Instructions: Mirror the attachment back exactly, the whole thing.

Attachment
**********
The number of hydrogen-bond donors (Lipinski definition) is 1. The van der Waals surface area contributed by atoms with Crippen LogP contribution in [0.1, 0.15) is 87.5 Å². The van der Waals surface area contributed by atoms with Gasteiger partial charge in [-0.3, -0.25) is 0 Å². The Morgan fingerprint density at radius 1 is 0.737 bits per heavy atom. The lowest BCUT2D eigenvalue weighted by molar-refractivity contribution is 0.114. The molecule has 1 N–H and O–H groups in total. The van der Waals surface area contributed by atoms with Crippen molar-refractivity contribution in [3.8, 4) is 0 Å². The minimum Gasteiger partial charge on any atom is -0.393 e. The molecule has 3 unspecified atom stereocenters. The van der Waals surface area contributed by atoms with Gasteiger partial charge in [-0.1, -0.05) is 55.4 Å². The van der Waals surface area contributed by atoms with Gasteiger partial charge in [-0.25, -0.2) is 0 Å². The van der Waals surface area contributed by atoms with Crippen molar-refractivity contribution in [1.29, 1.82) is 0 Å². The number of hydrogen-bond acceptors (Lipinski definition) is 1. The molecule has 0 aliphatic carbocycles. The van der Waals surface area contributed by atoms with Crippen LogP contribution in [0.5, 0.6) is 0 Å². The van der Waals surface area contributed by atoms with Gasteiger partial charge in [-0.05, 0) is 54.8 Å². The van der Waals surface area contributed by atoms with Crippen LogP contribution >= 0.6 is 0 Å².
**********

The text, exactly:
The number of hydrogen-bond donors (Lipinski definition) is 1. The van der Waals surface area contributed by atoms with Crippen LogP contribution in [0.1, 0.15) is 87.5 Å². The van der Waals surface area contributed by atoms with Gasteiger partial charge in [-0.3, -0.25) is 0 Å². The Morgan fingerprint density at radius 1 is 0.737 bits per heavy atom. The lowest BCUT2D eigenvalue weighted by molar-refractivity contribution is 0.114. The molecule has 1 N–H and O–H groups in total. The van der Waals surface area contributed by atoms with Crippen molar-refractivity contribution in [3.8, 4) is 0 Å². The minimum Gasteiger partial charge on any atom is -0.393 e. The molecule has 3 unspecified atom stereocenters. The van der Waals surface area contributed by atoms with Gasteiger partial charge in [-0.1, -0.05) is 55.4 Å². The van der Waals surface area contributed by atoms with Gasteiger partial charge in [-0.25, -0.2) is 0 Å². The van der Waals surface area contributed by atoms with Crippen molar-refractivity contribution in [1.29, 1.82) is 0 Å². The number of hydrogen-bond acceptors (Lipinski definition) is 1. The molecule has 0 aliphatic carbocycles. The van der Waals surface area contributed by atoms with Crippen LogP contribution in [0.5, 0.6) is 0 Å². The van der Waals surface area contributed by atoms with Gasteiger partial charge in [-0.05, 0) is 54.8 Å². The van der Waals surface area contributed by atoms with Crippen LogP contribution >= 0.6 is 0 Å².